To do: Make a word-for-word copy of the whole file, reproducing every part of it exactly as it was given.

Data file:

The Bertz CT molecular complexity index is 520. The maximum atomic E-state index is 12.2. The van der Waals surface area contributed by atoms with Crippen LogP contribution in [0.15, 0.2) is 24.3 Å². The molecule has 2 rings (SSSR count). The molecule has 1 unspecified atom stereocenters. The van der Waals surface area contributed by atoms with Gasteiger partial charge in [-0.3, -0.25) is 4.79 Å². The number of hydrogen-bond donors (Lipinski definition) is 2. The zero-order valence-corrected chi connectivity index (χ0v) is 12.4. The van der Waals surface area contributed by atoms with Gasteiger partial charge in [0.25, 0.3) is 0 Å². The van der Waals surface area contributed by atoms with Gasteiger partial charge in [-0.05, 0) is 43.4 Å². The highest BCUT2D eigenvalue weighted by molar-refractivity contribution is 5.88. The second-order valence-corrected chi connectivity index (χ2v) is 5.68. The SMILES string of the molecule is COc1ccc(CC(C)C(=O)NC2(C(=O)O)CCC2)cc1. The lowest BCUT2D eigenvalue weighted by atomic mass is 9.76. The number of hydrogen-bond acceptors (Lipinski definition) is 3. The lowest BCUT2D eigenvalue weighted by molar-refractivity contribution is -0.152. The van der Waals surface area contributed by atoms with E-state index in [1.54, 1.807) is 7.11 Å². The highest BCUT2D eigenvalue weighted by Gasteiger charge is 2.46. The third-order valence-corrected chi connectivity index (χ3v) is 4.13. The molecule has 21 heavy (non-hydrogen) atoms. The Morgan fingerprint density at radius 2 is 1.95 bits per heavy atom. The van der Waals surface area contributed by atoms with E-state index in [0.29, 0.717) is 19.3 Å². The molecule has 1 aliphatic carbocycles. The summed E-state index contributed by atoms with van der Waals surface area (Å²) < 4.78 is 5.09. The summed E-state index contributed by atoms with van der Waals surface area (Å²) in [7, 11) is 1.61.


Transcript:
The Bertz CT molecular complexity index is 520. The maximum atomic E-state index is 12.2. The van der Waals surface area contributed by atoms with Crippen LogP contribution in [0.15, 0.2) is 24.3 Å². The molecule has 2 rings (SSSR count). The molecule has 1 unspecified atom stereocenters. The van der Waals surface area contributed by atoms with Gasteiger partial charge in [-0.3, -0.25) is 4.79 Å². The number of hydrogen-bond donors (Lipinski definition) is 2. The zero-order valence-corrected chi connectivity index (χ0v) is 12.4. The van der Waals surface area contributed by atoms with Gasteiger partial charge in [0.25, 0.3) is 0 Å². The van der Waals surface area contributed by atoms with Gasteiger partial charge in [-0.05, 0) is 43.4 Å². The highest BCUT2D eigenvalue weighted by molar-refractivity contribution is 5.88. The second-order valence-corrected chi connectivity index (χ2v) is 5.68. The SMILES string of the molecule is COc1ccc(CC(C)C(=O)NC2(C(=O)O)CCC2)cc1. The lowest BCUT2D eigenvalue weighted by atomic mass is 9.76. The number of hydrogen-bond acceptors (Lipinski definition) is 3. The lowest BCUT2D eigenvalue weighted by molar-refractivity contribution is -0.152. The van der Waals surface area contributed by atoms with E-state index in [1.54, 1.807) is 7.11 Å². The highest BCUT2D eigenvalue weighted by Gasteiger charge is 2.46. The third-order valence-corrected chi connectivity index (χ3v) is 4.13. The molecule has 21 heavy (non-hydrogen) atoms. The Morgan fingerprint density at radius 2 is 1.95 bits per heavy atom. The van der Waals surface area contributed by atoms with E-state index in [0.29, 0.717) is 19.3 Å². The molecule has 1 aliphatic carbocycles. The summed E-state index contributed by atoms with van der Waals surface area (Å²) < 4.78 is 5.09. The summed E-state index contributed by atoms with van der Waals surface area (Å²) in [7, 11) is 1.61.